How Temperatures Affect Work Environments in 2019


It’s tempting to cut back on HVAC expenses considering that it’s spring, but we think that’s a mistake. There are numerous studies detailing the negative effects of poorly-maintained workplace temperatures. Today we’re going to see how the temperature in your office affects overall productivity and worker comfort—two of the most important things when it comes to your business. We’ll also talk about what steps you can take to ensure that your workplace is a safe environment that is conducive to achieving success.

While it’s in vogue to spend on cost-saving methods of boosting worker productivity such as gamification and office rewards, the fact of the matter is that when your employees are working, they need to be comfortable. On average, your workers are going to be at the office around 9 hours a day, 5 days a week—our employees in the U.S. actually spend more time in the office than anyone else in the western world. In the face of that, a foosball table or an arcade machine doesn’t really mean much if you’re freezing under a vent or sweating beside a window when you’re actually trying to be productive.

80% of office workers have complaints about office temperatures. That’s a staggering number. A full third of employees spend up to half an hour each day not working due to discomfort over either too high or too low temperatures. Up to 6% of workers spend more than an hour not working for the same reason. Imagine how many man-hours could be saved each year if we were able to cut complaints in half!

In a survey conducted in 2009, 27 percent of workers described their workplace as too hot; 19 percent said it was too cold; and 54 percent said it was just right. In a study by researchers from the Helsinki University of Technology, workplace performance was found to increase with temperatures (a “sweet spot”) up to 69.8 degrees and 71.6 degrees Fahrenheit, with peak productivity at around 71.6 degrees Fahrenheit.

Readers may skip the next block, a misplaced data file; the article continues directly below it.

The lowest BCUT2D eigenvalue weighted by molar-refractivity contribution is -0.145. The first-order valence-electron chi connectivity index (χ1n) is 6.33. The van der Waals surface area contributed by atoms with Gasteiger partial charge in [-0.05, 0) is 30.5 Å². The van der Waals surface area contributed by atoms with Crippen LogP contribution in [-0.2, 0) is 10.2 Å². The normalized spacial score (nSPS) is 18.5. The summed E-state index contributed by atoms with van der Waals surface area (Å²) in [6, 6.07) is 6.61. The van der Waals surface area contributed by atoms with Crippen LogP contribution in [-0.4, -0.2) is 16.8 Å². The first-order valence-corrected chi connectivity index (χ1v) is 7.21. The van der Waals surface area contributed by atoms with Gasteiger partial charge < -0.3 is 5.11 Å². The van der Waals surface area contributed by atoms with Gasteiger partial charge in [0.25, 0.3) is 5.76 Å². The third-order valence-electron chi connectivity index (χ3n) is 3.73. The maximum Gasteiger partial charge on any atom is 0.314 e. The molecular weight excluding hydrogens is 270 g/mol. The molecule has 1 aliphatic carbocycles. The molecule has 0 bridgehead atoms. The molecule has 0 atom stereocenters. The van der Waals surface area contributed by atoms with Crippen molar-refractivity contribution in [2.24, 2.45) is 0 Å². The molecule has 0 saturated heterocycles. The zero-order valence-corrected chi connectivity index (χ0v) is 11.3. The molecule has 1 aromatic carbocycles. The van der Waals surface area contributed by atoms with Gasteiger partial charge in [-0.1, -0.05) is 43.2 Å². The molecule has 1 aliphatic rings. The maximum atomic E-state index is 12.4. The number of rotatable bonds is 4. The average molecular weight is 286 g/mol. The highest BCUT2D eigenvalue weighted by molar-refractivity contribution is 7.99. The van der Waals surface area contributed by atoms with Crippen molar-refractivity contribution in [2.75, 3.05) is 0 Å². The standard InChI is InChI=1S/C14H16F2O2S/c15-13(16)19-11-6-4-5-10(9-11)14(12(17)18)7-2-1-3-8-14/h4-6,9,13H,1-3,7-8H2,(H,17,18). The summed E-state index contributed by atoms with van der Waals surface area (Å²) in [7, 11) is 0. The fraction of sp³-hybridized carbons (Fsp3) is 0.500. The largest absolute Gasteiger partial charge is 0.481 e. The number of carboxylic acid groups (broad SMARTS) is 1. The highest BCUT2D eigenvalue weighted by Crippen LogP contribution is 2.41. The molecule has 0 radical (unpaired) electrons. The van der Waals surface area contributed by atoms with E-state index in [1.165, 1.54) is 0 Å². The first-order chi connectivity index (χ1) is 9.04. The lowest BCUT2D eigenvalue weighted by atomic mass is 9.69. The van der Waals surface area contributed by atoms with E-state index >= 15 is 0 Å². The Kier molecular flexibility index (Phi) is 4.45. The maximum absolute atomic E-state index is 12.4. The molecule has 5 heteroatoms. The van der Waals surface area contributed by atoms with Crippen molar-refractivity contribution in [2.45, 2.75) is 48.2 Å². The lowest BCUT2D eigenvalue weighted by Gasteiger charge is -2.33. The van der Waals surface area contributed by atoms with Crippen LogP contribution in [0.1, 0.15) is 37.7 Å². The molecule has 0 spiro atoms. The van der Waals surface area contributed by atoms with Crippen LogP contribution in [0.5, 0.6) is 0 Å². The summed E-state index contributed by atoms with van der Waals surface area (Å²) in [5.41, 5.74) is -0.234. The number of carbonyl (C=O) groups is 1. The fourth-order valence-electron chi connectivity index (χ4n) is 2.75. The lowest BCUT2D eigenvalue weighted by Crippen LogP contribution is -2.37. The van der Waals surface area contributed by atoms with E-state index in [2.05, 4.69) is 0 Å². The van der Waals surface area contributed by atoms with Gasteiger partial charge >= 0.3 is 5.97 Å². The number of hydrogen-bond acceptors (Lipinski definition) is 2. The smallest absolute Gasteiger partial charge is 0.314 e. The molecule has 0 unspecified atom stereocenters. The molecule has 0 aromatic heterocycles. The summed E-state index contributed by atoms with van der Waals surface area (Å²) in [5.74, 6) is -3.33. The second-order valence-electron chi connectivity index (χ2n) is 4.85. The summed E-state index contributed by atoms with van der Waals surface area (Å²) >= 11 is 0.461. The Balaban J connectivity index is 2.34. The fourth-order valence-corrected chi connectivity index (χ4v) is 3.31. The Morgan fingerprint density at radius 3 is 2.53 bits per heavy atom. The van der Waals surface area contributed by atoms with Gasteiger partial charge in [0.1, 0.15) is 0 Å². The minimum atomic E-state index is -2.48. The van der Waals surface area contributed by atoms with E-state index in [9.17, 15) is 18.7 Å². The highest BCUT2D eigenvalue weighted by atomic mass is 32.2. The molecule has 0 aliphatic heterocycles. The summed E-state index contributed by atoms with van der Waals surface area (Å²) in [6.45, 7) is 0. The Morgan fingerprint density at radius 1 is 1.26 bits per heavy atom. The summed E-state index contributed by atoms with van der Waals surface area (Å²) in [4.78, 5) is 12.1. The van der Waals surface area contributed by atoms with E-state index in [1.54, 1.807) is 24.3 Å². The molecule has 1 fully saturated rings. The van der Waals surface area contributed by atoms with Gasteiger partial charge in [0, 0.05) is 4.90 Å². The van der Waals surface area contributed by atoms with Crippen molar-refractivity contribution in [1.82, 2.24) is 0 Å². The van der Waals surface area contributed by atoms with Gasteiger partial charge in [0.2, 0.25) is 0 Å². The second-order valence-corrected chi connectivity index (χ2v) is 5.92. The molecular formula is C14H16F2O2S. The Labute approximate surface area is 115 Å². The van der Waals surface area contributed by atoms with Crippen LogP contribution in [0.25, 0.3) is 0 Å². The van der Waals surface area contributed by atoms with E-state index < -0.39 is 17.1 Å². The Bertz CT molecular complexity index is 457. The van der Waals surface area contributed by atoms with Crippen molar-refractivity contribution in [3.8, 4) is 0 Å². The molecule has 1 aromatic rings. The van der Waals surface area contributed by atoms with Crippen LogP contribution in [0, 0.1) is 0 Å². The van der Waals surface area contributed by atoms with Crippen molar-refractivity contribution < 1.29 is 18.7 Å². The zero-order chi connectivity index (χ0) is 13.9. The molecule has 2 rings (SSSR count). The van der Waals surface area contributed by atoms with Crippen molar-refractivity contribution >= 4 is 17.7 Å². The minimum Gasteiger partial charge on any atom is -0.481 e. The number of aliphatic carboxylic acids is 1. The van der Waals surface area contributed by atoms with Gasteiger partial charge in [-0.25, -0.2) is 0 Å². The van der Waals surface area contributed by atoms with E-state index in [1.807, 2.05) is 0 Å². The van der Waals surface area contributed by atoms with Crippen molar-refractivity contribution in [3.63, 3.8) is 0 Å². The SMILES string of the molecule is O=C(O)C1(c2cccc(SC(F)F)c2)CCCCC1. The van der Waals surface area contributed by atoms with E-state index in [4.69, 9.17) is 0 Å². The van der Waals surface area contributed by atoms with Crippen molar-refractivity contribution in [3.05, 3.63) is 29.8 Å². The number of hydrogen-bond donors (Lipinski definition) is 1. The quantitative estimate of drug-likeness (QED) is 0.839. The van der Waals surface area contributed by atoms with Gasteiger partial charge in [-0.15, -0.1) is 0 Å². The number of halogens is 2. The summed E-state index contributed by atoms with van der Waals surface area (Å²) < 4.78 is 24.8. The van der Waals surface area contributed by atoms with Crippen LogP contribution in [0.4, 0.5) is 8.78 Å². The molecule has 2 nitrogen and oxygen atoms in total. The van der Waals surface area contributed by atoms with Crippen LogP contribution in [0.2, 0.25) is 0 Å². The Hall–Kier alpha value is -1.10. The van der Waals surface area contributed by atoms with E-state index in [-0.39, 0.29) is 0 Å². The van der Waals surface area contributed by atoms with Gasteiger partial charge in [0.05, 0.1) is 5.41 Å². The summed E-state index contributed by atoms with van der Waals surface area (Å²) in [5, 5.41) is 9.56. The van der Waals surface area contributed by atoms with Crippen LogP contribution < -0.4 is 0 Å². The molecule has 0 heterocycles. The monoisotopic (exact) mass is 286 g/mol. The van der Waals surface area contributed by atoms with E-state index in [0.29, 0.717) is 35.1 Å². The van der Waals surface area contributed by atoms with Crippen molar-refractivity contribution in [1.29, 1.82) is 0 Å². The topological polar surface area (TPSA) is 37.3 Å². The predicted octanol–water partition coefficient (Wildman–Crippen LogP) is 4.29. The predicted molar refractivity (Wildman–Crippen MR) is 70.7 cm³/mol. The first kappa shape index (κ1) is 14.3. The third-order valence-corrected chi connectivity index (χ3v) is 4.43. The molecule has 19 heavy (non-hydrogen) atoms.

Too hot!

Working in an environment that is too hot can make workers lethargic and unfocused. Heat stress can cause the body to lose electrolytes and water faster, causing low mental performance and decreased motor skills. Your body will be trying to preserve energy, which will undoubtedly slow your minds, making completing tasks and avoiding errors a difficult feat.

This is particularly problematic in workplaces where people are working in high temperatures with high humidity, poor ventilation and the use of heavy machinery and equipment that creates heat.

Too cold!

A study by Cornell University conducted at the Insurance Office of America’s headquarters found that workers who found their environment cold were more prone to make errors. They concluded that the average monetary penalty associated with these errors was estimated to be a 10% increase in each workers’ hourly labor cost. The takeaway is simple: cold workers make mistakes, and mistakes are expensive. Even simple tasks that should be no problem such as typing and writing became more difficult. Overall typing output increased by up to 150 percent when office temperature was within 5 percent of the temperature “sweet spot.”

Okay, so it seems like the “sweet spot” is the easy way to fix any issues. Just set the thermostat to 71.6 degrees Fahrenheit and everything should be peachy, right? Well, there are a number of factors that need to be considered that can alter the optimal working temperature such as season, clothing, humidity, age and gender. Men are less likely to feel too hot, women are twice as likely to feel a chill and people over the age of 55 are more likely to be affected by the cold. The most prudent method of maintaining a comfortable working environment may be to invest in Building Automation Services (or BAS) to take the guesswork out completely. BAS can be set to respond to the season, outside temperature, and even the amount of sunlight hitting the building—making your HVAC massively more effective at keeping people comfortable.

If you’d like to learn more about Building Automation Services, we at Level One HVAC are just a call away at (248) 486-6500. If you don’t have time for a lengthy phone call, simply fill out our online contact form and someone from our staff will be in touch with you shortly.

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